Tuesday, January 4, 2011



It's been quite a while since you could predict what a new Elvis Costello disc would sound like. Yes, he's still rocked when he desired, usually with his group The Imposters. But he's just as likely to lead them on a tour to a specific genre and region, such as New Orleans with Allen Toussaint or rootsy Tennessee on The Delivery Man. Many fans blanch when he goes further afield, into opera or vocal jazz. But they are just as likely to shrug their shoulders at basic rock discs (Momofuku). 2009's Secret, Profane and Sugarcane saw more favour, as Costello brought in some of the finest acoustic country players under the guidance of producer T-Bone Burnett, a style and partnership that has always worked will for the two.

Burnett is back for National Ransom, along with the core musicians, but instead of repeating themselves, the team has given us a kitchen-sink approach, throwing in a little of pretty much everything Costell's been about for the past two decades. Working with some of the acoustic players on mandolin, fiddle and double-bass, Imposters Steve Nieve and Pete Thomas on keys and drums, horns and strings and whatever else is needed, the disc is all over the map stylistically. The title cut is a raucous rampage tackling bankers and bad morals, the most understandable track on the disc. Then things, typically, get complicated. Jimmie Standing In The Rain is 1930's jazz vocal, complete with muted trumpet and fiddle.

Now, it all sounds great. These are wonderful productions, mood and instruments and tricks all combining to create an aural pleasure. When you try to listen to it, that's when it gets complicated. One of the classic criticisms of Costello is how he attempts to shoehorn as many words as possible into his melodies, and how relatable the stories actually are. Honestly there are few here I can even begin to describe. He often chooses antique words for effect, such as slattern to rhyme with flatten, or the opening line of "Running pell-mell and harum-scarum". The references and original inspirations are mostly hidden and obscure. He gives cryptic clues to the location and time period of each song (Five Small Words takes place in Tucson, Arizona, 1978), but you'll have to do some pretty serious detective work to find out more. Whether they are personal reference points for him, or historical events, at least you know there are complicated and dark stories lurking. Whether you want or need to know more, that's your choice. It drives me a bit nuts at times. Anyway, if you don't worry about such things, you will probably find this one of the most accessible Costello discs in awhile, thanks to its wide collection of styles and excellence of performance.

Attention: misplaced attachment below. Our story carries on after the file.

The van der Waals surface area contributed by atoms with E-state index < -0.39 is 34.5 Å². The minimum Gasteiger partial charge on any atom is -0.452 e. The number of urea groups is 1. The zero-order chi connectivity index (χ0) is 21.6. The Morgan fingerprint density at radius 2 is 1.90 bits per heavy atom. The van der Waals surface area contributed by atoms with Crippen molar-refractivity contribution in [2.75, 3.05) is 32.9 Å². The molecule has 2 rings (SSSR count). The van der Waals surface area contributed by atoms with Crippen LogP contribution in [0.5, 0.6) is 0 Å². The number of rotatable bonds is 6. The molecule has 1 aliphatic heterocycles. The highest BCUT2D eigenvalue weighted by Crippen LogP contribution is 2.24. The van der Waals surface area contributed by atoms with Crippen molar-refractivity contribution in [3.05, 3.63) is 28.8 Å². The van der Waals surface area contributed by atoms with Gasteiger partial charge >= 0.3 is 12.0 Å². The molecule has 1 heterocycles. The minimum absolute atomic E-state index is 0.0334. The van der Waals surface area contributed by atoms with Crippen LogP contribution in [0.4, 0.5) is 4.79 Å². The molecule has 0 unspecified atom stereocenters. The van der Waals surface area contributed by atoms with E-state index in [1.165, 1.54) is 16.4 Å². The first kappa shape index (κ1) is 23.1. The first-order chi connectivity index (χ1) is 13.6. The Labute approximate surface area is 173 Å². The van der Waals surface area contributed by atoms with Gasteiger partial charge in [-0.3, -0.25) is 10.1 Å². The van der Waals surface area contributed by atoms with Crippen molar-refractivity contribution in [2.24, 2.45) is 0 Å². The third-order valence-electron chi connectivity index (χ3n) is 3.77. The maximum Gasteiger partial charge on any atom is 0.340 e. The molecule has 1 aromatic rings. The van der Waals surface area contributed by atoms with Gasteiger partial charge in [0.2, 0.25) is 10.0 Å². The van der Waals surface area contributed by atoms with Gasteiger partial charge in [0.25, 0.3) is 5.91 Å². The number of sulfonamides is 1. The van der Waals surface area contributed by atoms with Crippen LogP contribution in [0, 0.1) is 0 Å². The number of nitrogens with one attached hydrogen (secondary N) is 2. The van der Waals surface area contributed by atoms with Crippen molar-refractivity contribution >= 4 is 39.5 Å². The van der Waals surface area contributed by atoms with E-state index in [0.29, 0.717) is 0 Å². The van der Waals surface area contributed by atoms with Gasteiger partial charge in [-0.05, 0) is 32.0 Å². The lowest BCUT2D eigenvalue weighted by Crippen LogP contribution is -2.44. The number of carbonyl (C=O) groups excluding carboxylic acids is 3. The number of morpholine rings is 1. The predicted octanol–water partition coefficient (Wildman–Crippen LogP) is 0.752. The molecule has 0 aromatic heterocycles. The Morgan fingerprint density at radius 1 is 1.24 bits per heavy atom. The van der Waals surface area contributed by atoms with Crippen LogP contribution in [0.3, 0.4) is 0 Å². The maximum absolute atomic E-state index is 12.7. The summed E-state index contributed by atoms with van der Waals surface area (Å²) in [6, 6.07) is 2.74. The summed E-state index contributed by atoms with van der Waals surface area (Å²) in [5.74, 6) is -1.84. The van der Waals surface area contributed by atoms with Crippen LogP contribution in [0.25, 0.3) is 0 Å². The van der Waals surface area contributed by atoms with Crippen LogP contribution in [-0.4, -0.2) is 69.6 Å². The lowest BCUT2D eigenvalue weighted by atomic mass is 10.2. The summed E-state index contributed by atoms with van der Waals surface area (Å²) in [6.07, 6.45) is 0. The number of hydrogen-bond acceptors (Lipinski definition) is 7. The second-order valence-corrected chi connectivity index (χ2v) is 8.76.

A Slow Drag With Josephine is a light dance from the 1920's, featuring zither, accordian and a whistling solo, possibly a hit song for a vaudevile show. You Hung The Moon is sentimental ballad, an attempt at a jazz standard style, and a good one. Costello's in his full crooner voice, the serious vocal style he uses for his forays into classical and jazz. I Lost You is a country-cajun hoedown. Bullets For The New-Born King is another slow, quiet one, this time a folk-political essay, with just double-bass and acoustic guitar. With all this playing around, when Costello returns to the more mainstream confines of rock, whether mid-tempo (Five Small Words) or go-for-it (The Spell That You Cast), the familiarity is a relief. All this challenging music can be a bit exhausting.

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